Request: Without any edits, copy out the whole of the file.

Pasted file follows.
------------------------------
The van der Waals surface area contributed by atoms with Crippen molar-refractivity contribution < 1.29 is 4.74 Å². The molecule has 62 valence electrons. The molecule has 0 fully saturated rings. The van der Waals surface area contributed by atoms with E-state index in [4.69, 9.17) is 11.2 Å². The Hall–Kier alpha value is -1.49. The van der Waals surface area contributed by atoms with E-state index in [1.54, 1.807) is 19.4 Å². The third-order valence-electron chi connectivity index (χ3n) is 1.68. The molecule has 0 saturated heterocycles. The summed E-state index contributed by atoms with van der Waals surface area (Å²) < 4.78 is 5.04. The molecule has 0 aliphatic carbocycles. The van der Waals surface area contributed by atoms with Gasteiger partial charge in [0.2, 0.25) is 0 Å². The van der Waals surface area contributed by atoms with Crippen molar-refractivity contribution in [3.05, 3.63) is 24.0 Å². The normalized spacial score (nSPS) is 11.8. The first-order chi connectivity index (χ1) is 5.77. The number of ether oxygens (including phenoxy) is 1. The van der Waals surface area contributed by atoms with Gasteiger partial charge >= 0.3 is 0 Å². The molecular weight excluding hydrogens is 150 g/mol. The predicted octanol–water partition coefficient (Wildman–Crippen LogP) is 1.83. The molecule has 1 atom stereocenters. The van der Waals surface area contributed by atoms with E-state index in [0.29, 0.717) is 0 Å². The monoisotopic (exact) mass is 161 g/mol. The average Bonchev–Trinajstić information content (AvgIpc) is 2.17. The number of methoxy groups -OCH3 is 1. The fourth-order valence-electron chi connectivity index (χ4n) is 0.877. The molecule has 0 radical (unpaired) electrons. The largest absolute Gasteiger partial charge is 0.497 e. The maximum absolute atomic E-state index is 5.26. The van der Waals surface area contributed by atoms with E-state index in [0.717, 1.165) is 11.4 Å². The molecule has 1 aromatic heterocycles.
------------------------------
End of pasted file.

The van der Waals surface area contributed by atoms with Crippen molar-refractivity contribution < 1.29 is 4.74 Å². The molecule has 62 valence electrons. The molecule has 0 fully saturated rings. The van der Waals surface area contributed by atoms with E-state index in [4.69, 9.17) is 11.2 Å². The Hall–Kier alpha value is -1.49. The van der Waals surface area contributed by atoms with E-state index in [1.54, 1.807) is 19.4 Å². The third-order valence-electron chi connectivity index (χ3n) is 1.68. The molecule has 0 saturated heterocycles. The summed E-state index contributed by atoms with van der Waals surface area (Å²) < 4.78 is 5.04. The molecule has 0 aliphatic carbocycles. The van der Waals surface area contributed by atoms with Gasteiger partial charge in [0.2, 0.25) is 0 Å². The van der Waals surface area contributed by atoms with Crippen molar-refractivity contribution in [3.05, 3.63) is 24.0 Å². The normalized spacial score (nSPS) is 11.8. The first-order chi connectivity index (χ1) is 5.77. The number of ether oxygens (including phenoxy) is 1. The van der Waals surface area contributed by atoms with Gasteiger partial charge >= 0.3 is 0 Å². The molecular weight excluding hydrogens is 150 g/mol. The predicted octanol–water partition coefficient (Wildman–Crippen LogP) is 1.83. The molecule has 1 atom stereocenters. The van der Waals surface area contributed by atoms with E-state index in [0.29, 0.717) is 0 Å². The monoisotopic (exact) mass is 161 g/mol. The average Bonchev–Trinajstić information content (AvgIpc) is 2.17. The number of methoxy groups -OCH3 is 1. The fourth-order valence-electron chi connectivity index (χ4n) is 0.877. The molecule has 0 radical (unpaired) electrons. The largest absolute Gasteiger partial charge is 0.497 e. The maximum absolute atomic E-state index is 5.26. The van der Waals surface area contributed by atoms with E-state index in [0.717, 1.165) is 11.4 Å². The molecule has 1 aromatic heterocycles.